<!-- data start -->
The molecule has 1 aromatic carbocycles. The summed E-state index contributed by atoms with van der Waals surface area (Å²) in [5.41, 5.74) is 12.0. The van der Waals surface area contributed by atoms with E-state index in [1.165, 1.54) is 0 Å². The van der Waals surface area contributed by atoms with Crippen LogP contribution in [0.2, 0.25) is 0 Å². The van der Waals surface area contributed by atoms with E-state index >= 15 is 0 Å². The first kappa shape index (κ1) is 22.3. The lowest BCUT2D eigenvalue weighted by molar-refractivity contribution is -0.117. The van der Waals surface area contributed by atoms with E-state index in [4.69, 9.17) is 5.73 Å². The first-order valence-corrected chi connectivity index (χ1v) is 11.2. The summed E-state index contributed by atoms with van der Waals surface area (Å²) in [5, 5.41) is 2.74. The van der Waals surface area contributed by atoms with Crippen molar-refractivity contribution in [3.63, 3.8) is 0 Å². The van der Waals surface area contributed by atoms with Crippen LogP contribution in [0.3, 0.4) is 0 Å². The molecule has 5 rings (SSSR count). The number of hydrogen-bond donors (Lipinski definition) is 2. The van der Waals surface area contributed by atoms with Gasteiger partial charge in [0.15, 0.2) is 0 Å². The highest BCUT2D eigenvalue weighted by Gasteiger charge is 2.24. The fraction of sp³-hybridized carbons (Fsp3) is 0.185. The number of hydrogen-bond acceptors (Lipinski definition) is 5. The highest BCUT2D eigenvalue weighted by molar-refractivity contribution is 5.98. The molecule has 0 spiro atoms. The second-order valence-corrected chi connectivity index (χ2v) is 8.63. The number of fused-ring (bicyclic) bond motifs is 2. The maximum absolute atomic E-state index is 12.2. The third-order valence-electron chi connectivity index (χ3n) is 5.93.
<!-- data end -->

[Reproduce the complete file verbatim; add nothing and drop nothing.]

The molecule has 1 aromatic carbocycles. The summed E-state index contributed by atoms with van der Waals surface area (Å²) in [5.41, 5.74) is 12.0. The van der Waals surface area contributed by atoms with E-state index in [1.165, 1.54) is 0 Å². The van der Waals surface area contributed by atoms with Crippen LogP contribution in [0.2, 0.25) is 0 Å². The van der Waals surface area contributed by atoms with E-state index >= 15 is 0 Å². The first kappa shape index (κ1) is 22.3. The lowest BCUT2D eigenvalue weighted by molar-refractivity contribution is -0.117. The van der Waals surface area contributed by atoms with E-state index in [4.69, 9.17) is 5.73 Å². The first-order valence-corrected chi connectivity index (χ1v) is 11.2. The summed E-state index contributed by atoms with van der Waals surface area (Å²) in [5, 5.41) is 2.74. The van der Waals surface area contributed by atoms with Crippen molar-refractivity contribution in [3.63, 3.8) is 0 Å². The van der Waals surface area contributed by atoms with Crippen LogP contribution in [0.3, 0.4) is 0 Å². The molecule has 5 rings (SSSR count). The number of hydrogen-bond donors (Lipinski definition) is 2. The van der Waals surface area contributed by atoms with Gasteiger partial charge in [0.15, 0.2) is 0 Å². The highest BCUT2D eigenvalue weighted by Gasteiger charge is 2.24. The fraction of sp³-hybridized carbons (Fsp3) is 0.185. The number of hydrogen-bond acceptors (Lipinski definition) is 5. The highest BCUT2D eigenvalue weighted by molar-refractivity contribution is 5.98. The molecule has 0 spiro atoms. The second-order valence-corrected chi connectivity index (χ2v) is 8.63. The number of fused-ring (bicyclic) bond motifs is 2. The maximum absolute atomic E-state index is 12.2. The third-order valence-electron chi connectivity index (χ3n) is 5.93.